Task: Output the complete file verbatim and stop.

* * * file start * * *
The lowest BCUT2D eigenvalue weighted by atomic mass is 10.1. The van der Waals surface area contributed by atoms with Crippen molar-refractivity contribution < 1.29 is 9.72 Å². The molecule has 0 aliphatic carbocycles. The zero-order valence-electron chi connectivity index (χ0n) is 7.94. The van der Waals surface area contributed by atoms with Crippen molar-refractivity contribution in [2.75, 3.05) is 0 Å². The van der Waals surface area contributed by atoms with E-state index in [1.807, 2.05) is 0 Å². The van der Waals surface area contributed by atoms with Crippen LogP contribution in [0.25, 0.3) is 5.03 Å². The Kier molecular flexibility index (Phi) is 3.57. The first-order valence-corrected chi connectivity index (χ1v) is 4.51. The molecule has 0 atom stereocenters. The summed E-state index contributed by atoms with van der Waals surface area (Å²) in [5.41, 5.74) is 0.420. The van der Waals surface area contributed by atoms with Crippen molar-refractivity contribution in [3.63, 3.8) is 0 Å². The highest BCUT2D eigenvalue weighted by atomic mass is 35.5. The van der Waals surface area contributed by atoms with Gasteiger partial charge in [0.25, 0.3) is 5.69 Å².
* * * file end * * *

The lowest BCUT2D eigenvalue weighted by atomic mass is 10.1. The van der Waals surface area contributed by atoms with Crippen molar-refractivity contribution < 1.29 is 9.72 Å². The molecule has 0 aliphatic carbocycles. The zero-order valence-electron chi connectivity index (χ0n) is 7.94. The van der Waals surface area contributed by atoms with Crippen molar-refractivity contribution in [2.75, 3.05) is 0 Å². The van der Waals surface area contributed by atoms with E-state index in [1.807, 2.05) is 0 Å². The van der Waals surface area contributed by atoms with Crippen LogP contribution in [0.25, 0.3) is 5.03 Å². The Kier molecular flexibility index (Phi) is 3.57. The first-order valence-corrected chi connectivity index (χ1v) is 4.51. The molecule has 0 atom stereocenters. The summed E-state index contributed by atoms with van der Waals surface area (Å²) in [5.41, 5.74) is 0.420. The van der Waals surface area contributed by atoms with Crippen molar-refractivity contribution in [3.63, 3.8) is 0 Å². The highest BCUT2D eigenvalue weighted by atomic mass is 35.5. The van der Waals surface area contributed by atoms with Gasteiger partial charge in [0.25, 0.3) is 5.69 Å².